Recently there has been a change in the practice of quality control (QC) in clinical laboratories. Many labs are comfortable with QC in chemistry and hematology. Microbiology QC, however, is not as well defined, particularly for molecular methods. In 2014, the Centers for Medicaid & Medicare Services (CMS) updated its policy to replace Equivalent Quality Control (EQC) with an Individualized Quality Control Plan (IQCP). This change took effect at the start of 2016 and requires laboratories to perform routine quality control in accordance with Clinical Laboratory Improvement Amendments (CLIA), or establish their own risk-based ICQP plan demonstrating QC performance intervals out to 30 days if the manufacturer’s instructions allow it. There are also several exemptions to this for certain microbiology media.

In light of the requirements of IQCP, there are many questions a laboratory must address to determine its best course of action including:

  • Considering the amount of validation a laboratory must perform to validate an ICQP plan, to save a little up front on QC costs, is it costing more on the back end?
  • With tightening budgets, it may seem attractive to spend less on QC, but will this allow inaccurate results to creep out of your laboratory?

What is the patient impact of an inaccurate respiratory result? Can you ensure patients are always correctly diagnosed and treated? For example, a patient was treated improperly with an antibiotic instead of an antiviral and now they have developed a Clostridium difficile infection. In situations like this you must consider:

  • With a QC interval spanning several days to weeks, is there a group of inaccurate tests that went out undetected resulting in the recall of several patients?
  • Will the inaccuracies result in lost outreach laboratory testing?
  • Was the inaccurate result the cause of mistreatment and/or occurrence of a sentinel event leading to litigation? What is the cost of pending litigation against your facility or laboratory? How will this impact your organization’s reputation?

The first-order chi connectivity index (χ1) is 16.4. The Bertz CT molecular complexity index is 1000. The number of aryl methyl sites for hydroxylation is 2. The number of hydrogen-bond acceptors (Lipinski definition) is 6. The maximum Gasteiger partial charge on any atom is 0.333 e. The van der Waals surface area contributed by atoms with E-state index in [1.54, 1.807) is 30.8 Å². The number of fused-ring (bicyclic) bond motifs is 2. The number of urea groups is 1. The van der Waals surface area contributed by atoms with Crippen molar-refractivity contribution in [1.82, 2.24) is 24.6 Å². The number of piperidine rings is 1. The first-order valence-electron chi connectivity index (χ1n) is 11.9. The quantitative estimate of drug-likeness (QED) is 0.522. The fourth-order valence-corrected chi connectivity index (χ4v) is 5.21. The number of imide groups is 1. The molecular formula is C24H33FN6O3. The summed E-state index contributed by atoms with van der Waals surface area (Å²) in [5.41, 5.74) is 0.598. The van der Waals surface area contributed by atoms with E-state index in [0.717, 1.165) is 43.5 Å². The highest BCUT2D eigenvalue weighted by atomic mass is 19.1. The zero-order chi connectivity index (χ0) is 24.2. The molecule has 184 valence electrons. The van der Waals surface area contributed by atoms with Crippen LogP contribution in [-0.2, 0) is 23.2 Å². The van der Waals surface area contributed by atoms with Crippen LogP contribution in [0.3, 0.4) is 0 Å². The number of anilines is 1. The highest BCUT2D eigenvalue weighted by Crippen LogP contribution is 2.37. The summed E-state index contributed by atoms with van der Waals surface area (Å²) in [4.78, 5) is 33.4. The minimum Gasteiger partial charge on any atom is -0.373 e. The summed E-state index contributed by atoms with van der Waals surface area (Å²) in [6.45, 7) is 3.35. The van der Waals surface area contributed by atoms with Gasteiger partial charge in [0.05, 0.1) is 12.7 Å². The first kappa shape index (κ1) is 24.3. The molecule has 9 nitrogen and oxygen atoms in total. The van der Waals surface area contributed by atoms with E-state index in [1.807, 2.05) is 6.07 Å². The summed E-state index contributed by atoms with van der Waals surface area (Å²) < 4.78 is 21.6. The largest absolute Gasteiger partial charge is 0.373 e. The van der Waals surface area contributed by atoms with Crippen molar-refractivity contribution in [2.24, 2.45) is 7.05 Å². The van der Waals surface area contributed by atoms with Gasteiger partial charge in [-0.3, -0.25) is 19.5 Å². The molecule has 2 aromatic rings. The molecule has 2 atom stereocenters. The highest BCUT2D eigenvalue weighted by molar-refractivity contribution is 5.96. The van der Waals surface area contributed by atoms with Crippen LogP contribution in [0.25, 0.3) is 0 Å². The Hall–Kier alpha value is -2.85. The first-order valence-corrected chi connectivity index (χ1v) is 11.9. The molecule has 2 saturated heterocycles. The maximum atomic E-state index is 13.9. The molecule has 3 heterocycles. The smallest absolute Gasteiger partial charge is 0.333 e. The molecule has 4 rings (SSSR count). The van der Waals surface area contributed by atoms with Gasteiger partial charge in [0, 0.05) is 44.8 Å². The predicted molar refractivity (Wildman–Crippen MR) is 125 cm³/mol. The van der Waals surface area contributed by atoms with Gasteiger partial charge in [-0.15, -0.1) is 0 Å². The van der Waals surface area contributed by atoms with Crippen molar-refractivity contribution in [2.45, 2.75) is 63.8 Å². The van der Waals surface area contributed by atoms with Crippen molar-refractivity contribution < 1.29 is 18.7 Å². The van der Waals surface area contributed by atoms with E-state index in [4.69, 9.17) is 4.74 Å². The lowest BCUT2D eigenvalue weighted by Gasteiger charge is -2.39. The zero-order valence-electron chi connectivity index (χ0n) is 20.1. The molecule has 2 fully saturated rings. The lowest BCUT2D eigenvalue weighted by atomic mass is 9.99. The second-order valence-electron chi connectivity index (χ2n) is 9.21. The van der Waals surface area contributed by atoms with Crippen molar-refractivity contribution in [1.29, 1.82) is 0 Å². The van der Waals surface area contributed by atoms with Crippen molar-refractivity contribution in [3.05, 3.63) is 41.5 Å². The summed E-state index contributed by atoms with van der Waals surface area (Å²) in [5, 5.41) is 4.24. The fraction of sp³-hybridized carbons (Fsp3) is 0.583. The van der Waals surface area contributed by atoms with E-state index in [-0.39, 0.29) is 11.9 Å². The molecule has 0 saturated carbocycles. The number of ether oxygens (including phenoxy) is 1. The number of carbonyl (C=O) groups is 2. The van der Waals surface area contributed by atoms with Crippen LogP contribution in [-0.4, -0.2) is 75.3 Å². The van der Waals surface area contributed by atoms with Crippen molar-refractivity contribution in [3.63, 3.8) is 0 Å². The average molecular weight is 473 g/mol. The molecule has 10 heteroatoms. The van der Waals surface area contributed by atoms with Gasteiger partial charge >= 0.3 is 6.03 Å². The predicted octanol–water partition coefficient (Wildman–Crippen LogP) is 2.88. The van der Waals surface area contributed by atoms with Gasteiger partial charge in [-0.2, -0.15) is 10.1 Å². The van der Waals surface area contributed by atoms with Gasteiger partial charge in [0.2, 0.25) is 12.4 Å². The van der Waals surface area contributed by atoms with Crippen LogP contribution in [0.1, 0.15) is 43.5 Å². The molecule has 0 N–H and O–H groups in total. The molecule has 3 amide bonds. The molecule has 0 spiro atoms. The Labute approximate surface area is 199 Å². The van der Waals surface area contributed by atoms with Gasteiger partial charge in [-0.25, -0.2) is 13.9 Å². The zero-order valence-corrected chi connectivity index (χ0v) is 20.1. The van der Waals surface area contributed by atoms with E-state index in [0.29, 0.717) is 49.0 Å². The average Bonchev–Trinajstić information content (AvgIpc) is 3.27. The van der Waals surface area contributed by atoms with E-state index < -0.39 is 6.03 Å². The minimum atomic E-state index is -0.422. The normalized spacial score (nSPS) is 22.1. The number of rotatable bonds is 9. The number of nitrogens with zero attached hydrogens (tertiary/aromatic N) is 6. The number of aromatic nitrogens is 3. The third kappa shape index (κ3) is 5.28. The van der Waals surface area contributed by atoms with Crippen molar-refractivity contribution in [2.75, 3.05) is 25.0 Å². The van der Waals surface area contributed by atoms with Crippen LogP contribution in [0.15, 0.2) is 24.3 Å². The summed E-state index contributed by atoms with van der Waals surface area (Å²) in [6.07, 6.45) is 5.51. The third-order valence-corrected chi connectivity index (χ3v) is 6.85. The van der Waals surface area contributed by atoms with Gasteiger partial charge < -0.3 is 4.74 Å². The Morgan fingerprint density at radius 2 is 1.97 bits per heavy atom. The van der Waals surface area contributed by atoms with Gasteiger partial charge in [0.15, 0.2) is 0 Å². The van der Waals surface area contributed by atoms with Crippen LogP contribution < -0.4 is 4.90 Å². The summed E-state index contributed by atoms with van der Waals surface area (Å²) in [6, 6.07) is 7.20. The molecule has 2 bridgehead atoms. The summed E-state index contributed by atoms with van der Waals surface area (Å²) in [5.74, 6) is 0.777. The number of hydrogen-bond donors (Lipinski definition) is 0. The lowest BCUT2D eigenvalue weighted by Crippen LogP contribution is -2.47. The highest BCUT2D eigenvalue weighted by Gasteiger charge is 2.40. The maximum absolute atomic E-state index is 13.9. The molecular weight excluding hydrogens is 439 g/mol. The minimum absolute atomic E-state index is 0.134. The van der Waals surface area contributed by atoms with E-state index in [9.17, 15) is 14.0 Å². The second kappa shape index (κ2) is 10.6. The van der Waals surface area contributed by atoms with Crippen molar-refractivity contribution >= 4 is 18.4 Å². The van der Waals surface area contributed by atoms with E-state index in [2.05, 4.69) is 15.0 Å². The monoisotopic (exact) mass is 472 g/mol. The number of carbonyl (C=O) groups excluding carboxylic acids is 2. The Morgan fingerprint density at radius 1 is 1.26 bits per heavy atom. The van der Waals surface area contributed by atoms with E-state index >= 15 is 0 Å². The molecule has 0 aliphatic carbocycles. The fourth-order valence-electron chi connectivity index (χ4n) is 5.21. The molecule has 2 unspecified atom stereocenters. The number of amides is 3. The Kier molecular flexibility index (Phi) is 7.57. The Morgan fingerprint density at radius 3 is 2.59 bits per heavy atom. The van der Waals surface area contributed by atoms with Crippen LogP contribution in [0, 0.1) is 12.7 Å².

Quality and you

With the ever changing landscape of respiratory virus testing and migration from conventional subjective methods to contemporary molecular diagnostic methods, the quality of the patient result is just as important if not more important than the accelerated turnaround time. As these results are now actionable more quickly to the clinical provider, it is of the utmost importance that the result is accurate the first time. We all play a critical role in advocating for quality in our labs, and the choices we make may not seem cost-effective upfront, but may mean the difference between life and death for a patient and additional burdensome costs in reputation and litigation for the laboratory.

Learn more

Several organizations provide guidance for QC and implementing IQCP including the College of American Pathologists (CAP), CMS, and the Clinical and Laboratory Standards Institute (CLSI). CLSI’s EP23-A: Laboratory Quality Control Based on Risk Management document describes how to develop QC plans tailored to a laboratory’s measuring system, laboratory setting, and clinical application of the test. Visit the CAP, CMS, and CLSI websites to learn more.

REFERENCES
  1. Mistry R.D., Fischer J.B., Prasad P.A., Coffin S.E., Alpern E.R. Severe Complications in Influenza-like Illnesses. Pediatrics 134, e684–e690 (2014).
  2. Cate T.R. Impact of influenza and other community-acquired viruses. Semin. Respir. Infect. 13, 17–23 (1998).
  3. Hayden F.G. Respiratory viral threats. Curr. Opin. Infect. Dis. 19, 169–178 (2006).
    Ferkol T., Schraufnagel D. The global burden of respiratory disease. Ann. Am. Thorac. Soc. 11, 404–406 (2014).
  4. Sintchenko V., Gilbert G.L., Coiera E., Dwyer D. Treat or test first? Decision analysis of empirical antiviral treatment of influenza virus infection versus treatment based on rapid test results. J. Clin. Virol. 25, 15–21 (2002).
  5. Gaillat J., Dennetière G., Raffin-Bru E., Valette M., Blanc M.C. Summer influenza out-break in a home for the elderly: application of preventive measures. J. Hosp. Infect. 70, 272–277 (2008).
  6. Jiang L., et al. Performance of case definitions for influenza surveillance. Eurosurveillance 20, 21145 (2015).
  7. Campe H., Heinzinger S., Hartberger C., Sing A. Clinical symptoms cannot predict influenza infection during the 2013 influenza season in Bavaria, Germany. Epidemiol. Infect. 144, 1045–1051 (2016).